Mr. Tom Ellis
asked the Attorney-General if he will publish details of the mechanics of jury selection at a suitable administrative office, giving the rank of the person choosing the names and the methods by which that person finds the names of potential jurors.
It is the responsibility of the chief clerk at each centre of the Crown court to summon jurors for the Crown court at that place—except in Greater London where the under sheriff carries out these functions. At the Crown court at Chester, for example, full-time ushers or clerical staff, under the supervision of the chief clerk, undertake the work itself. The electoral registers for the whole of the catchment area for that court are divided into three lists, some part of each parish and ward being included in each of these lists. Summoning then follows a three-year cycle, each list being used in sequence. Individual panels of jurors to be summoned for any particular period are compiled by the random selection from the list then in use of one name from each ward or parish of the catchment area, except where the ward or parish is large, when two names are selected.470W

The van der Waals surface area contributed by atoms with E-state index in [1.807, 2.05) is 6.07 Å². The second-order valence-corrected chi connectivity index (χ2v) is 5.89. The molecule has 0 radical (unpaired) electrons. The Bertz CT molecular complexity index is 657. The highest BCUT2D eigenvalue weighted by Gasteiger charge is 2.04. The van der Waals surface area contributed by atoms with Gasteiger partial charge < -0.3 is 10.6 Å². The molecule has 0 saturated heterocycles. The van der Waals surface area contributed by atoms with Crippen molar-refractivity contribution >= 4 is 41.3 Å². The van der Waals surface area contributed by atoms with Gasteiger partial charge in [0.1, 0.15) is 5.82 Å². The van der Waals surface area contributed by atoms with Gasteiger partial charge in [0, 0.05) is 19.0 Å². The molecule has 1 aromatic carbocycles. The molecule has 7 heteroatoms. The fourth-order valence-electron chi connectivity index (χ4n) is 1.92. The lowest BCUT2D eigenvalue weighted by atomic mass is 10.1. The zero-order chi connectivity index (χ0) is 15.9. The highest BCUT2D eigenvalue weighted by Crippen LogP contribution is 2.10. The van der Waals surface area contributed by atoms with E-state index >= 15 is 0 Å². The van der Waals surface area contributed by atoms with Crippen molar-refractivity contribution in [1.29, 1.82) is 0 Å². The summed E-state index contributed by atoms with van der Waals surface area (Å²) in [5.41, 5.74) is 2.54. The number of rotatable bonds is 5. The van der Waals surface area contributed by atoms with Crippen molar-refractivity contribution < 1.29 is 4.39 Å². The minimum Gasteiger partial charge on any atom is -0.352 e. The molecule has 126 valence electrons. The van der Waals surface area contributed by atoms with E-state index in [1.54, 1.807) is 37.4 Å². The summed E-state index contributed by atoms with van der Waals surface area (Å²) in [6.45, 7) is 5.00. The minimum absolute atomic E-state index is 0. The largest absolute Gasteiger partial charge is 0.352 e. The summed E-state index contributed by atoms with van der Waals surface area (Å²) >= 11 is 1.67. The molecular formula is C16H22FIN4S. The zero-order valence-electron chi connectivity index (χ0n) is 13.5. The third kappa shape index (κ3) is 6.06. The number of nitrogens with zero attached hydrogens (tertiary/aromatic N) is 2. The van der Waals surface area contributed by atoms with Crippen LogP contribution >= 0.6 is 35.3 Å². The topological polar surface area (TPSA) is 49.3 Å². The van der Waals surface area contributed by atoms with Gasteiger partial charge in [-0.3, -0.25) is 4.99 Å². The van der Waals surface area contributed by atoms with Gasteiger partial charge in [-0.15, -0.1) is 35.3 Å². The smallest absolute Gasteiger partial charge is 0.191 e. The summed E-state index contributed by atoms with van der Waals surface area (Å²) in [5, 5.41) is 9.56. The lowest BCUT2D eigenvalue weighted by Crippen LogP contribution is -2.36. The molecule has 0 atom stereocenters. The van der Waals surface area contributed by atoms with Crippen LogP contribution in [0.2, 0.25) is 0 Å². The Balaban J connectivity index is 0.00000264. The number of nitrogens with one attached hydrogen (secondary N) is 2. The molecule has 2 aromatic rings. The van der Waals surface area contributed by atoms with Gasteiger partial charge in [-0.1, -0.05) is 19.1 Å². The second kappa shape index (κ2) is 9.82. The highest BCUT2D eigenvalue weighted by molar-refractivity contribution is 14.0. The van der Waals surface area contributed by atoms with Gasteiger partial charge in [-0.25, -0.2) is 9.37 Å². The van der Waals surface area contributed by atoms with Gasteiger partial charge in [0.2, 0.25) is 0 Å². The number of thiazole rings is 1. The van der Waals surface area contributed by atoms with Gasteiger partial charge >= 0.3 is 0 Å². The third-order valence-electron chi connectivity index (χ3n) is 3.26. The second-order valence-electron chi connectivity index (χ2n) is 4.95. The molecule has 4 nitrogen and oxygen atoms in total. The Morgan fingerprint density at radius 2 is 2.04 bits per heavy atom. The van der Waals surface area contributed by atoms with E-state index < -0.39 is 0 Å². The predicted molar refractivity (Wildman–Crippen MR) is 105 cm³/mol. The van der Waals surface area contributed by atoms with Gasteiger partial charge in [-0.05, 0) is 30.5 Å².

Mr. Tom Ellis
asked the Attorney-General if he will introduce legislation extending the provision enabling the linguistic capabilities of jurors to be tested under the Juries Act 1974 to cover Welsh as well as English in trials held in Wales when defendants elect to give evidence in Welsh.
No. This would depart too far from the principle that jurors be chosen by random selection from the electoral register. Moreover, the arrangements for the provision of interpreters for cases in which defendants wish to speak Welsh appear to be working satisfactorily.